7.    Since the we realize the ultimate, which is limitless, and since death is real, it follows that death is not absolute. The limitlessness of the universe implies that it is a mix of indeterminism and determinism, of transience and form; we find our selves as forms, but we transcend death and the boundaries between our limited selves in the mix of form and formlessness beyond death. Perhaps, as some traditions say, some individuals transcend limited being in this life.

8.    There are efficient and enjoyable paths to the ultimate. To be on a path is not just to follow but to engage in discovery and realization. There is pain, which is unavoidable, but being on a path, while it does not eliminate pain of self or others, is, together with direct address of pain employing modern treatments, the optimal approach to it. The paths ought not to be just Apollonian or Dionysian, for both elements are necessary and enhance one another. The meaning of being (‘the meaning of life’) is living well on the way to shared discovery and realization of the ultimate.

9.    Given universal flux between the manifest and the nonmanifest, the realization of all possibility no matter how transient, and the initial mechanistic character of evolution; and, further, if enjoyment is an imperative, then to engage in an efficient path to the ultimate is also an imperative. That is, the aim of being is the aim of the way of being.

Objections and responses

doubt toward the fundamental principle and its proof is critical to establishing confidence in truth and significance of the principle. It shows the principle to be consistent with experiencee and science (since it is grounded in logic, it is automatically internally consistent); and it suggests two alternative stances regarding the principle—(i) to treat it as an axiom as foundation for metaphysics and (ii) to regard it as an existential principle of action.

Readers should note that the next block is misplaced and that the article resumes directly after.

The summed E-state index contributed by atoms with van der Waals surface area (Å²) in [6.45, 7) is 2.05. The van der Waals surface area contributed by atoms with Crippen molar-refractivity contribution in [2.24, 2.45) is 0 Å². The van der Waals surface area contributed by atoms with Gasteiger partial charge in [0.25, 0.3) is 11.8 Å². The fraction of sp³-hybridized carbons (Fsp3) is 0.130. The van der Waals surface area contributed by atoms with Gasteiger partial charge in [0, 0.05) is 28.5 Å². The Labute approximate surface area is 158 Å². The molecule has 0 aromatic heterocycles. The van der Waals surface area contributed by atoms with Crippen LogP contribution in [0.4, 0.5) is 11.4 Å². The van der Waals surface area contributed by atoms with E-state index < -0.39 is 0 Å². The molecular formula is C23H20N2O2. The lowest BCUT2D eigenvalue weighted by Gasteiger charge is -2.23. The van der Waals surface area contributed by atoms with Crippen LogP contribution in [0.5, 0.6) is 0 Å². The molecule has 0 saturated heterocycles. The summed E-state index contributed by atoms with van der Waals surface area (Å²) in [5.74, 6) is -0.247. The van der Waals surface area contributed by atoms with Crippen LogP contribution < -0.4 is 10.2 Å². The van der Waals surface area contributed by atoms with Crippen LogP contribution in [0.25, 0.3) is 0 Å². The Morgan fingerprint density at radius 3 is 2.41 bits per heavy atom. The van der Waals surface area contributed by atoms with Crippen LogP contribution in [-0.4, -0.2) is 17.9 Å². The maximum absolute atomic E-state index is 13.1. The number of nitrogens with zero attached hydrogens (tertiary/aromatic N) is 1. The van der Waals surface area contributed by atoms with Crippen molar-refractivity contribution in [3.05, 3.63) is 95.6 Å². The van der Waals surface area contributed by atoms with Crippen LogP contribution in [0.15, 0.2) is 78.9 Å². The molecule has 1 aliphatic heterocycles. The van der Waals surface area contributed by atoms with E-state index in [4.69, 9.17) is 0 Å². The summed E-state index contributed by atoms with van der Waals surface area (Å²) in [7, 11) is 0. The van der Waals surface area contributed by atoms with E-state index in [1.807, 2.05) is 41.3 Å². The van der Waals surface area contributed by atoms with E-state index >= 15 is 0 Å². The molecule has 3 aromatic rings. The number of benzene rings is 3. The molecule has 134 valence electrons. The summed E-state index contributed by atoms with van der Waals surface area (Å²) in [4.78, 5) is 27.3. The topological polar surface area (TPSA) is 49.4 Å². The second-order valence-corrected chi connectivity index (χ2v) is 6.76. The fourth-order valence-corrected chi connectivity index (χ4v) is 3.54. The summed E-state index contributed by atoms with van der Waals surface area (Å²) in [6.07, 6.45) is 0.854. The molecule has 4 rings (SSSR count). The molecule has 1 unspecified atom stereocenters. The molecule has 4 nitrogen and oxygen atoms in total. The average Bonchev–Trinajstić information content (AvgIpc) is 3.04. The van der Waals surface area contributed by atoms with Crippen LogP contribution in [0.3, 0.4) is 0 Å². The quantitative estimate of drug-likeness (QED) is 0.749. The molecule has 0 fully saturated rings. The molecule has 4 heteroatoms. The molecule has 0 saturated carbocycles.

1.    The fundamental principle and its implications contradict science and common experience. Response—science and its theories are empirical, they do not necessarily project beyond the empirical boundary and common experience lies well within that boundary.

2.    The empirical cosmos cannot be embedded in a larger universe. Response—this objection is explicitly rejected above.

3.    Our world does not exhibit all possibilities. Response—it is logical that a world exhibit one possibility at any time and that it has one history; but all worlds taken together, may exhibit all possibilities.

4.    These conclusions are theoretical and have no value. Response—via experience, they are both conceptual, instrumental, and what they reveal has value.

5.    Though demonstrated, there is residual doubt on account of issues of proof and the magnitude of the conclusion (alternate proofs and heuristics can be given but do not remove all doubt). Response—the doubt is valid. However, that the universe is realization of the logically possible is internally and empirically consistent. Further, what it reveals is of intrinsic and instrumental value. There are therefore two positive alternate attitudes or stances to the fundamental principle—(i) given its consistency and power, to treat it as an axiom (ii) given the magnitude of its consequences, to regard it as existential foundation for thought and action.